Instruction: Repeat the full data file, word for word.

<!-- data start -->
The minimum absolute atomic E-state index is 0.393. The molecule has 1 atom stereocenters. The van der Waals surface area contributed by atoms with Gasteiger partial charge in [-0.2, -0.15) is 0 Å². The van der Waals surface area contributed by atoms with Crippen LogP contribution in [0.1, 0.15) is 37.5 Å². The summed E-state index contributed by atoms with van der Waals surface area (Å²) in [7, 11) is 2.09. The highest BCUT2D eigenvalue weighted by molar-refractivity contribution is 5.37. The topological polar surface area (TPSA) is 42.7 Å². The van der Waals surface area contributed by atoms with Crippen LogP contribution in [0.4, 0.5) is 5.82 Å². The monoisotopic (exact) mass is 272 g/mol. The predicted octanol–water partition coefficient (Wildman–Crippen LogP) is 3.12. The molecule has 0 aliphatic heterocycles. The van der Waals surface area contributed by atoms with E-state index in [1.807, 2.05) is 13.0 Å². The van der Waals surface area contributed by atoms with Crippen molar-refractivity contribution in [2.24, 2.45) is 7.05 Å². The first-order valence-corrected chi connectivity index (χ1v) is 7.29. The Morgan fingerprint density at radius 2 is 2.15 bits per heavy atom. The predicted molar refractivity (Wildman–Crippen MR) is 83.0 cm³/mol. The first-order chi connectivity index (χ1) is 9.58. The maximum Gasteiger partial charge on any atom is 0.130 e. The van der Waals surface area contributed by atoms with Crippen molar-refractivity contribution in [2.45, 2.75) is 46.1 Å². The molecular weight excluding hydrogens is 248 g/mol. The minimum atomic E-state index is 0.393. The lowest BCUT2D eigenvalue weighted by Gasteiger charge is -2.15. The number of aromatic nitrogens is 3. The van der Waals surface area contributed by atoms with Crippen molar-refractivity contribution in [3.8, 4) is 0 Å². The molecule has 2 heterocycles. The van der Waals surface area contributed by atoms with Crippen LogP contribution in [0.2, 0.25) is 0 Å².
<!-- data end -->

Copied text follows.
The minimum absolute atomic E-state index is 0.393. The molecule has 1 atom stereocenters. The van der Waals surface area contributed by atoms with Gasteiger partial charge in [-0.2, -0.15) is 0 Å². The van der Waals surface area contributed by atoms with Crippen LogP contribution in [0.1, 0.15) is 37.5 Å². The summed E-state index contributed by atoms with van der Waals surface area (Å²) in [7, 11) is 2.09. The highest BCUT2D eigenvalue weighted by molar-refractivity contribution is 5.37. The topological polar surface area (TPSA) is 42.7 Å². The van der Waals surface area contributed by atoms with Crippen LogP contribution in [0.4, 0.5) is 5.82 Å². The monoisotopic (exact) mass is 272 g/mol. The predicted octanol–water partition coefficient (Wildman–Crippen LogP) is 3.12. The molecule has 0 aliphatic heterocycles. The van der Waals surface area contributed by atoms with E-state index in [1.807, 2.05) is 13.0 Å². The van der Waals surface area contributed by atoms with Crippen molar-refractivity contribution in [2.24, 2.45) is 7.05 Å². The first-order valence-corrected chi connectivity index (χ1v) is 7.29. The Morgan fingerprint density at radius 2 is 2.15 bits per heavy atom. The predicted molar refractivity (Wildman–Crippen MR) is 83.0 cm³/mol. The first-order chi connectivity index (χ1) is 9.58. The maximum Gasteiger partial charge on any atom is 0.130 e. The van der Waals surface area contributed by atoms with Crippen molar-refractivity contribution in [2.45, 2.75) is 46.1 Å². The molecular weight excluding hydrogens is 248 g/mol. The minimum atomic E-state index is 0.393. The lowest BCUT2D eigenvalue weighted by Gasteiger charge is -2.15. The number of aromatic nitrogens is 3. The van der Waals surface area contributed by atoms with Crippen molar-refractivity contribution in [3.8, 4) is 0 Å². The molecule has 2 heterocycles. The van der Waals surface area contributed by atoms with Crippen LogP contribution in [0.2, 0.25) is 0 Å².